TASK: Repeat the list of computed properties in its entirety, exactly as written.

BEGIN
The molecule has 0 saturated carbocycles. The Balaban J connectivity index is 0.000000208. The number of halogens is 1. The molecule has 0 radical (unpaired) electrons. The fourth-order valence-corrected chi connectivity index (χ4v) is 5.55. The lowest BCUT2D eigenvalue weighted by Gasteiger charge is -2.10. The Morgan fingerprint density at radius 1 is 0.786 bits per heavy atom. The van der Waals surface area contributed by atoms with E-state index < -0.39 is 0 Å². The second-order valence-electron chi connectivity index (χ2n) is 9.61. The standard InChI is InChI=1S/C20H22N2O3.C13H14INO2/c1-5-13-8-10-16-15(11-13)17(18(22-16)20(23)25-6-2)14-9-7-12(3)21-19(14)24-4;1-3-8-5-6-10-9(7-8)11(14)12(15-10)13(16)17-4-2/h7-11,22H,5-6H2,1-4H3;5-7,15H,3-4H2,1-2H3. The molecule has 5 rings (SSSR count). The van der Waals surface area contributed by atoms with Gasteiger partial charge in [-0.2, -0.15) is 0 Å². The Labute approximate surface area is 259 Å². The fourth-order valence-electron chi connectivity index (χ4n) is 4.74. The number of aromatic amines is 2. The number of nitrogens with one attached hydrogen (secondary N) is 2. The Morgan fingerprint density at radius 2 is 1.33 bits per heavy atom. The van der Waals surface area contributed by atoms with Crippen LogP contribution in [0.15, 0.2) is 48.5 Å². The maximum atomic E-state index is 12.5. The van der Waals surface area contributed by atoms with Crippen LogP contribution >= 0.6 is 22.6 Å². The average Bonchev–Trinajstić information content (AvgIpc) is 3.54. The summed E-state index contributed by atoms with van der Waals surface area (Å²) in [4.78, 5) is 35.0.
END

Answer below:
The molecule has 0 saturated carbocycles. The Balaban J connectivity index is 0.000000208. The number of halogens is 1. The molecule has 0 radical (unpaired) electrons. The fourth-order valence-corrected chi connectivity index (χ4v) is 5.55. The lowest BCUT2D eigenvalue weighted by Gasteiger charge is -2.10. The Morgan fingerprint density at radius 1 is 0.786 bits per heavy atom. The van der Waals surface area contributed by atoms with E-state index < -0.39 is 0 Å². The second-order valence-electron chi connectivity index (χ2n) is 9.61. The standard InChI is InChI=1S/C20H22N2O3.C13H14INO2/c1-5-13-8-10-16-15(11-13)17(18(22-16)20(23)25-6-2)14-9-7-12(3)21-19(14)24-4;1-3-8-5-6-10-9(7-8)11(14)12(15-10)13(16)17-4-2/h7-11,22H,5-6H2,1-4H3;5-7,15H,3-4H2,1-2H3. The molecule has 5 rings (SSSR count). The van der Waals surface area contributed by atoms with Gasteiger partial charge in [-0.2, -0.15) is 0 Å². The Labute approximate surface area is 259 Å². The fourth-order valence-electron chi connectivity index (χ4n) is 4.74. The number of aromatic amines is 2. The number of nitrogens with one attached hydrogen (secondary N) is 2. The Morgan fingerprint density at radius 2 is 1.33 bits per heavy atom. The van der Waals surface area contributed by atoms with Crippen LogP contribution in [0.15, 0.2) is 48.5 Å². The maximum atomic E-state index is 12.5. The van der Waals surface area contributed by atoms with Crippen LogP contribution >= 0.6 is 22.6 Å². The average Bonchev–Trinajstić information content (AvgIpc) is 3.54. The summed E-state index contributed by atoms with van der Waals surface area (Å²) in [4.78, 5) is 35.0.